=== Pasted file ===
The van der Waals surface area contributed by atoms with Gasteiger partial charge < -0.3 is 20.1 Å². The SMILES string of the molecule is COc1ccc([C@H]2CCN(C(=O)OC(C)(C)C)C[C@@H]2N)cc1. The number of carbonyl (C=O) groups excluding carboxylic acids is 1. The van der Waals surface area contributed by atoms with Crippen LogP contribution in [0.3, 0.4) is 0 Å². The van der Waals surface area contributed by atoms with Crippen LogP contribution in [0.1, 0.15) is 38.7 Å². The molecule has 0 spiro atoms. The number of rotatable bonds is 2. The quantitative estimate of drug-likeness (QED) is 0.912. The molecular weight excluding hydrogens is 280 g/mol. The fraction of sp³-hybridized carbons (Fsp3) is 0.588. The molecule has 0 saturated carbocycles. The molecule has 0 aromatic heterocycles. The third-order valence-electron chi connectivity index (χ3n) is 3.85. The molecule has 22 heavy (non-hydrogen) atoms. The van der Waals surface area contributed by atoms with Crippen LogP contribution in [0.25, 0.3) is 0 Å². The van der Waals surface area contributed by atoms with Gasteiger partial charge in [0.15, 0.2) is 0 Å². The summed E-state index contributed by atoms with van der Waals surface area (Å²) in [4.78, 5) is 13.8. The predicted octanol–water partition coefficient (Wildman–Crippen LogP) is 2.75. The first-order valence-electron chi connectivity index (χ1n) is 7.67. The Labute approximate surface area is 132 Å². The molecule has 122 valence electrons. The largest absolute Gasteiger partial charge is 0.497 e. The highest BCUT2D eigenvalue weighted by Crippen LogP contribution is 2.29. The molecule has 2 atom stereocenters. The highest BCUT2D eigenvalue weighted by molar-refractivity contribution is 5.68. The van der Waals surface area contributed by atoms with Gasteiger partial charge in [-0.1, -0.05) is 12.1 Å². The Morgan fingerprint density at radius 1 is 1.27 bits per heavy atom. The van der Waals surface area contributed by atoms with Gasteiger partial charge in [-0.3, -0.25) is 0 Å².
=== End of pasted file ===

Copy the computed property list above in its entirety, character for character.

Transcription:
The van der Waals surface area contributed by atoms with Gasteiger partial charge < -0.3 is 20.1 Å². The SMILES string of the molecule is COc1ccc([C@H]2CCN(C(=O)OC(C)(C)C)C[C@@H]2N)cc1. The number of carbonyl (C=O) groups excluding carboxylic acids is 1. The van der Waals surface area contributed by atoms with Crippen LogP contribution in [0.3, 0.4) is 0 Å². The van der Waals surface area contributed by atoms with Crippen LogP contribution in [0.1, 0.15) is 38.7 Å². The molecule has 0 spiro atoms. The number of rotatable bonds is 2. The quantitative estimate of drug-likeness (QED) is 0.912. The molecular weight excluding hydrogens is 280 g/mol. The fraction of sp³-hybridized carbons (Fsp3) is 0.588. The molecule has 0 saturated carbocycles. The molecule has 0 aromatic heterocycles. The third-order valence-electron chi connectivity index (χ3n) is 3.85. The molecule has 22 heavy (non-hydrogen) atoms. The van der Waals surface area contributed by atoms with Crippen LogP contribution in [0.25, 0.3) is 0 Å². The van der Waals surface area contributed by atoms with Gasteiger partial charge in [0.15, 0.2) is 0 Å². The summed E-state index contributed by atoms with van der Waals surface area (Å²) in [4.78, 5) is 13.8. The predicted octanol–water partition coefficient (Wildman–Crippen LogP) is 2.75. The first-order valence-electron chi connectivity index (χ1n) is 7.67. The Labute approximate surface area is 132 Å². The molecule has 122 valence electrons. The largest absolute Gasteiger partial charge is 0.497 e. The highest BCUT2D eigenvalue weighted by Crippen LogP contribution is 2.29. The molecule has 2 atom stereocenters. The highest BCUT2D eigenvalue weighted by molar-refractivity contribution is 5.68. The van der Waals surface area contributed by atoms with Gasteiger partial charge in [-0.1, -0.05) is 12.1 Å². The Morgan fingerprint density at radius 1 is 1.27 bits per heavy atom. The van der Waals surface area contributed by atoms with Gasteiger partial charge in [-0.3, -0.25) is 0 Å².